Pain management is central to any practice of medicine. Pain is often incommunicable – that is to say that while a professional can ask you about the quality, type, duration, location, and intensity of pain, the subjective actual experience of it is wholly beyond easy adjectives. Pain spans along gradients of urgency and omnipresence, where at even low-to-moderate degrees of both, our functional capacity to really live our life fully can be markedly impaired. Constant pain can limit mobility, it can drastically impact social life, it can inhibit sleep, and it can of course exacerbate or simply generate on its own depression, fear, and deep anger.
Pain Management: Stagnation and Obstruction
It is an old axiom in traditional medicine, but it holds true – pain always comes from obstruction. What should be moving, is not, or is impeded from doing so in its proper course – whether this stagnation is from physical trauma, the aftermath of an illness or as part of its progression, or from simple changes in range of motion and ability with age. Acupuncture, herbal medicine, and bodywork all have a place in treating pain, and especially chronic pain. There are three strategies at work when treating pain, though one of traditional medicine’s profound benefits is that it has the capacity to make use of each of these strategies simultaneously. The first strategy is to bring down the subjective experience of pain, right then and there, while you are being treated, and work to ensure that it stays down for some time after, for increasing durations with repeated treatments. The second strategy is work with you to discover or to clearly elucidate what functional aspects of your life in terms of mobility, sleep, and the like are most affected by the pain, and to ease the negative impact. Finally, and perhaps in some ways most importantly, acupuncture has the potential to help shift one’s relationship to the pain itself, both bodily and psychologically. Chronic pain generates fear, and a deep tension of resistance in the body to further experience of that pain. And while during some acute phase of injury it is healthy for the body to clench and recoil at the reintroduction of pain, after some fairly short time, this tension serves no purpose but to actually increase the experience of pain, and lessen the likelihood of its cessation. There are emotional and psychological aspects to this certainly, but when tension is too great, stress tightens capillary beds in a sympathetic nervous system response, and circulation to all but vital areas is inhibited. Muscles and whole limbs, and ultimately much of the whole body in long-term pain, can be undernourished and chronically clenched, producing a self-reinforcing cycle of tension, impaired circulation, and immobility.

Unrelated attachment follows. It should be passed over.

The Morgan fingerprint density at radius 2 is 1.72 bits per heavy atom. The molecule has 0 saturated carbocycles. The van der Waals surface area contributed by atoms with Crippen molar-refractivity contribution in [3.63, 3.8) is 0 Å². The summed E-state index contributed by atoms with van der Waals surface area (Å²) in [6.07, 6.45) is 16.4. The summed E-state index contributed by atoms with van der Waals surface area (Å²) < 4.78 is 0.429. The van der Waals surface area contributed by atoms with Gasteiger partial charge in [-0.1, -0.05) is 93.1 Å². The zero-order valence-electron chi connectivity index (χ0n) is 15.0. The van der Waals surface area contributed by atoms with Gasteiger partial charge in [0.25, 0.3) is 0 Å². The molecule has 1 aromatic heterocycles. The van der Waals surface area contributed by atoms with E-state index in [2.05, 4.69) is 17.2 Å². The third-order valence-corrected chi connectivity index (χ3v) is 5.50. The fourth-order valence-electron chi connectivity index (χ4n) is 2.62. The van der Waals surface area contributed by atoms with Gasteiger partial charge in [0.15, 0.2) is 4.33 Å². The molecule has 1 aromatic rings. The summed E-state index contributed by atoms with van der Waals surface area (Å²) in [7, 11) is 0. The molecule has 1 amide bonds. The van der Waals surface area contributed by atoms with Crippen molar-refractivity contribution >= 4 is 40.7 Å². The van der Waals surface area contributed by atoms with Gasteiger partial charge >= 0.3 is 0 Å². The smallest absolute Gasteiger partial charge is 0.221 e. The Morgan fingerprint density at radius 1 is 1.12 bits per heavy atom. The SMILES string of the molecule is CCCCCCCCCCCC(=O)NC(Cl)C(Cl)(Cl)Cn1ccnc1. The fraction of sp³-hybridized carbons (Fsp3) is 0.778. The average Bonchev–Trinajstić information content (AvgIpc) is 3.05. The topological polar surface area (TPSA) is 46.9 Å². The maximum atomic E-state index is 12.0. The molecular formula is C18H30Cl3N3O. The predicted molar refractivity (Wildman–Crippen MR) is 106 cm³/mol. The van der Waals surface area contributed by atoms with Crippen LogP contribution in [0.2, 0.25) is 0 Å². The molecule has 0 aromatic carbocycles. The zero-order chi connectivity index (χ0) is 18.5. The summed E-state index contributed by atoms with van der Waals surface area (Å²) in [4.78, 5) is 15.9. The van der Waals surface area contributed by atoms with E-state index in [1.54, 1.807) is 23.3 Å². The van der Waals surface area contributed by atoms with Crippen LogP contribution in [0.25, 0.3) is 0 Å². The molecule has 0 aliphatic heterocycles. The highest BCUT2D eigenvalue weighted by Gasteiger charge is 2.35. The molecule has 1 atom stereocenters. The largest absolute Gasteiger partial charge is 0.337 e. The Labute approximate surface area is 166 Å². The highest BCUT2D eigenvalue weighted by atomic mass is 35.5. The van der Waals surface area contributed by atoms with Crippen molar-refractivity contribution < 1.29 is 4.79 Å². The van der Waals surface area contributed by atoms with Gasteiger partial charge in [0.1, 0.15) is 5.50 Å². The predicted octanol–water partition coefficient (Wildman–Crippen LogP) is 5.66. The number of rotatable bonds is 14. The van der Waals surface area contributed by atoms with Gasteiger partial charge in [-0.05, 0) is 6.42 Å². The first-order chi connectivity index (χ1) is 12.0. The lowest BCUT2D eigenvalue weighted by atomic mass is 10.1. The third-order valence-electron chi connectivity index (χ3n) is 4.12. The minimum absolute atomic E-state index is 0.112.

Pain Management: Loss and Heartbreak